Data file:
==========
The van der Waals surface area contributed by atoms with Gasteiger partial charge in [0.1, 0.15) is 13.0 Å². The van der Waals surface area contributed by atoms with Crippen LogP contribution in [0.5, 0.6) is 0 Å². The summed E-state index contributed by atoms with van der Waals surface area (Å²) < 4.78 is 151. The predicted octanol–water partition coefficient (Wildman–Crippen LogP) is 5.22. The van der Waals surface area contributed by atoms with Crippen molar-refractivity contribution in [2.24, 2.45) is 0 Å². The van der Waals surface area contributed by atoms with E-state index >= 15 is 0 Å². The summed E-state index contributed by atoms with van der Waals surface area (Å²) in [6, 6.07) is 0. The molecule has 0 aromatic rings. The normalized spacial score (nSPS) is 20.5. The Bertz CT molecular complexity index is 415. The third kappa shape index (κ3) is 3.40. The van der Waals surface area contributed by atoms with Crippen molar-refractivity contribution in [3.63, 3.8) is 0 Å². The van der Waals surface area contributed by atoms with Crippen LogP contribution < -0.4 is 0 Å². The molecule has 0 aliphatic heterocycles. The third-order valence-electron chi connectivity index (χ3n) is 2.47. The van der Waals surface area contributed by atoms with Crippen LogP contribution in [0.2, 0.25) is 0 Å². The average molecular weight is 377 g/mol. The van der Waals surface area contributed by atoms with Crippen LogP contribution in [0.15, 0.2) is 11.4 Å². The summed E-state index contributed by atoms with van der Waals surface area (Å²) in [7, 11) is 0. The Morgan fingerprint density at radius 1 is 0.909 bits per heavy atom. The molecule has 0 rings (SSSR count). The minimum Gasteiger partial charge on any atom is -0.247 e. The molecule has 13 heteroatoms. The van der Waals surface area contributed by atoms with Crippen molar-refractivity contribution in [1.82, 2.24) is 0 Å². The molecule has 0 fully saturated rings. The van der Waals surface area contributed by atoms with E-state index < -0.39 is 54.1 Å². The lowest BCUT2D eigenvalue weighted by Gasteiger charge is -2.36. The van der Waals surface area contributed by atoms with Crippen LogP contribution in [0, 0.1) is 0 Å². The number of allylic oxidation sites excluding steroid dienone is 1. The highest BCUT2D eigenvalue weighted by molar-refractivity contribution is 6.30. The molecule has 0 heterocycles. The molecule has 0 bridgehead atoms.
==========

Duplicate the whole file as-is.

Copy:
The van der Waals surface area contributed by atoms with Gasteiger partial charge in [0.1, 0.15) is 13.0 Å². The van der Waals surface area contributed by atoms with Crippen LogP contribution in [0.5, 0.6) is 0 Å². The summed E-state index contributed by atoms with van der Waals surface area (Å²) < 4.78 is 151. The predicted octanol–water partition coefficient (Wildman–Crippen LogP) is 5.22. The van der Waals surface area contributed by atoms with Crippen molar-refractivity contribution in [2.24, 2.45) is 0 Å². The van der Waals surface area contributed by atoms with E-state index >= 15 is 0 Å². The summed E-state index contributed by atoms with van der Waals surface area (Å²) in [6, 6.07) is 0. The molecule has 0 aromatic rings. The normalized spacial score (nSPS) is 20.5. The Bertz CT molecular complexity index is 415. The third kappa shape index (κ3) is 3.40. The van der Waals surface area contributed by atoms with Crippen molar-refractivity contribution in [3.63, 3.8) is 0 Å². The van der Waals surface area contributed by atoms with Crippen LogP contribution < -0.4 is 0 Å². The molecule has 0 aliphatic heterocycles. The third-order valence-electron chi connectivity index (χ3n) is 2.47. The van der Waals surface area contributed by atoms with Crippen LogP contribution in [0.2, 0.25) is 0 Å². The average molecular weight is 377 g/mol. The van der Waals surface area contributed by atoms with Crippen LogP contribution in [0.15, 0.2) is 11.4 Å². The summed E-state index contributed by atoms with van der Waals surface area (Å²) in [7, 11) is 0. The Morgan fingerprint density at radius 1 is 0.909 bits per heavy atom. The molecule has 0 rings (SSSR count). The minimum Gasteiger partial charge on any atom is -0.247 e. The molecule has 13 heteroatoms. The van der Waals surface area contributed by atoms with Crippen molar-refractivity contribution in [1.82, 2.24) is 0 Å². The molecule has 0 fully saturated rings. The van der Waals surface area contributed by atoms with E-state index < -0.39 is 54.1 Å². The lowest BCUT2D eigenvalue weighted by Gasteiger charge is -2.36. The van der Waals surface area contributed by atoms with Crippen LogP contribution in [0, 0.1) is 0 Å². The number of allylic oxidation sites excluding steroid dienone is 1. The highest BCUT2D eigenvalue weighted by molar-refractivity contribution is 6.30. The molecule has 0 heterocycles. The molecule has 0 bridgehead atoms.